Kas set off on a grand jungle adventure, to recover the Lost Idol of Productivity. Her native guide was with her the whole way, moving plants, searching high and low. Despite the small size of the apartment, all the furniture had been rearranged or reconfigured or replaced prior to being infested with flora -- this wasn't going to be a simple task.

"Sooo... what do you do for work?" Yew tried, again.


"Yes, yes, but what sort of Engineering? Shift engines? Gravity pumps? ...Cold Fun dispensers?"

"Mass Capacitors," Kas continued... while pondering if the yellow speckled vines she was handling were poisonous. She certainly felt... itchy, being in this room. "I'm with the Concern #80D0 Task Force."

"Right! ... er, the what? Sorry, but the Nutrition Task Force is a bit isolated from anything interesting, you see..."

"Alternative power sources."

"Ohhhhh." THAT Yew knew about. There wasn't an Orbital alive in #A076 who didn't know about the endless experiments going on in the alternative power source lab. "Right, right., any prog--"

"I wouldn't need to work after declared hours if we were making progress," Kas declared. Without irritation. At least, without intentional irritation.

"Hey, have you considered asking Eastusa for some of their power sources?" Yew asked. "I mean, I hear they're doing interesting things with geothermal taps and nuclear systems--"

Kas shifted a small rack of saplings aside... finding the smooth surface of her backup workstation underneath. Finally, she thought, without intentional spite. "Inadequate and incompatible," she pointed out, as she pulled a chair up to the cramped little corner table. "The goal is cleanly reproducible aleph radiation. A drop-in replacement for Mass Capacitors. I have work to do, so if you don't mind--"

"What's aleph radiation? ...umm. I mean, my focus has been on plants, see..."

This woman is not going to leave me alone until I satisfy her requirements, Kas realized. She put thoughts of getting back to work aside... for now.

"Mass Capacitors contain supercompressed planetary matter," Kas explained. Truly, Engineering 0.1 Basics, but... "The refining and compression process condenses the background aleph radiation in all Earth-origin minerals and organics. Once it's a sufficient density, it provides considerable power, moreso than any current Eastusa technology."

Yew considered... nodding. "Like, the life force in plants...?"

"Nothing quite so superstitious, but I suppose there's a... very, very loose analogy to be made, yes."

"And... you can't make a Capacitor without mining a planet. Which we don't do anymore. We can't do anymore; it's wrong..."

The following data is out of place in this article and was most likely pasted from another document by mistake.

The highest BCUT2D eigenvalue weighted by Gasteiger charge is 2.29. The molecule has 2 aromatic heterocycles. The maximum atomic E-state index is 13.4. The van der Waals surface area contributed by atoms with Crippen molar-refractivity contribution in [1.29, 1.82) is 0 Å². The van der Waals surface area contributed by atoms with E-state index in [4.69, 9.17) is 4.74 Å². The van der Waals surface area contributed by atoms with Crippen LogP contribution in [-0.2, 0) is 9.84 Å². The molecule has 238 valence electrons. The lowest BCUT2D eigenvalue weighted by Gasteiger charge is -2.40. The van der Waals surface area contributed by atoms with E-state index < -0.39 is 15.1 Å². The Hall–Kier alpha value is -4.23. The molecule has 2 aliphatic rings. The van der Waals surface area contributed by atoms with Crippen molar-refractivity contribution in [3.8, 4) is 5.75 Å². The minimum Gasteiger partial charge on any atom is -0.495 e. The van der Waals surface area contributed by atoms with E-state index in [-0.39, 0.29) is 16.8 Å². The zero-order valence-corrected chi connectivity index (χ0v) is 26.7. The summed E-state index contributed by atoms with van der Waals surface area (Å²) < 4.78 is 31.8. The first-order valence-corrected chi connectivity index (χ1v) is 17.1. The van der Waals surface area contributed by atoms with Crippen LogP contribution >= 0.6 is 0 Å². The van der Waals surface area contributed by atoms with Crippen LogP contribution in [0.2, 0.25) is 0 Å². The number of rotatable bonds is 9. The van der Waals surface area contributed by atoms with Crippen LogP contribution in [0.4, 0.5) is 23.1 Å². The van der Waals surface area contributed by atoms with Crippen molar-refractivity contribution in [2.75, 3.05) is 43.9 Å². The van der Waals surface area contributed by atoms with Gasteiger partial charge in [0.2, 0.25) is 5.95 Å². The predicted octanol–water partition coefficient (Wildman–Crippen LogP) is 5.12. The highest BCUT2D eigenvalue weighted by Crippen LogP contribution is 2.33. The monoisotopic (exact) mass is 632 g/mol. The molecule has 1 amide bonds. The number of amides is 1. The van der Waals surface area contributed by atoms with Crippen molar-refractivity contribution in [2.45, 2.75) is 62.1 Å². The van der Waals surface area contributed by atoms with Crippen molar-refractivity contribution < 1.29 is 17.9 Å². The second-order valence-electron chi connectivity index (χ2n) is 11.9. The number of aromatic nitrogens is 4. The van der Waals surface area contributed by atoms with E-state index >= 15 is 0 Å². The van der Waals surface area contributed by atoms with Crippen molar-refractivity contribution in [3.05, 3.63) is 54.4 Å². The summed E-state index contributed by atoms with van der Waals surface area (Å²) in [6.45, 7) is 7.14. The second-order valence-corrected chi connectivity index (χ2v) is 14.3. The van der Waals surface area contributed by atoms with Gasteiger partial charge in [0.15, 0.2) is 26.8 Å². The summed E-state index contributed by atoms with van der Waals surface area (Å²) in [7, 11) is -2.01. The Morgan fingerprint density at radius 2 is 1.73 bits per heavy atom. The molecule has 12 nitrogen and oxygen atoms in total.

"Thusly: Concern #80D0. To find an equivalent source of aleph radiation," Kas concluded. Her demonstration finished, she turned back to her workstation, logging in. "Since my coworkers seem to enjoy heading off for an evening's entertainment once their obligatory lab time is registered, I have decided to pick up their slack. This is too important to justify spending my time doing anything else, so I work in my off hours. ...I suppose I will be a fine roommate for you, then, as I won't be bothering you at all. In fact, you can leave me alone for the remainder of the night, and continue your own work, or whatever."

"Right! I wouldn't want to distract my assigned domestic living companion's important work!"

Finally, Kas decided. And called up her files, to continue analyzing the results of their latest experiment.

Tap tap tap. Chime chime chime. The simple chorus of an Orbital computer, its holographic interface offering basic responses to the inputs of an invisible surface touch keyboard. A calming sound, one Kas was quite familiar with... enough to drown out the rustle of leaves and the movement of someone else in her home. Her home, of all places, her refuge away from relentless Optimism and suspicion...

Either five minutes or one hour later, a cause and effect scenario played itself out.

Cause: Olfactory inputs.

Effect: Involuntary stomach seizures.

"Um... did you want one?"

She's talking to me again, Kas recognized.

Kas would've turned in her chair to reiterate her distinct lack of need for companionship... if not for the visual input that matched the olfactory input, which induced yet another light seizure. A rumbling in her digestive system...

Her roommate held up the metal tray, wearing an invisible pair of thermal hand sheathes to keep the heat from scalding her.

"I made brownies," Yew offered.

I've no need for such frivolities while my people are suffering, Kas reasoned.

Fortunately, touchpad keyboards meant no cracks to get brownie crumbs between, as she munched away a minute later, while poring through reams of data.


Night cycle. Day cycle. Work phase.

The Concern #80D0 Task Force commenced work at the standardized time, 0800 by the New Orleans local time zone. Although "work" was a variable concept, as far as Kas could tell. Realistically, the entire work phase usually adhered to the following structure:

...which meant that, on a good day, Kas could fit in MAYBE three hours of work. That was assuming that she was able to read through the project materials fast enough to actually fit in some time with the experiment itself, and if she skipped midday nutrition or ate at her workstation (which was discouraged). The rest of the day was devoted to reading, writing, and talking about all the work they weren't actually doing... or worse, team building exercises.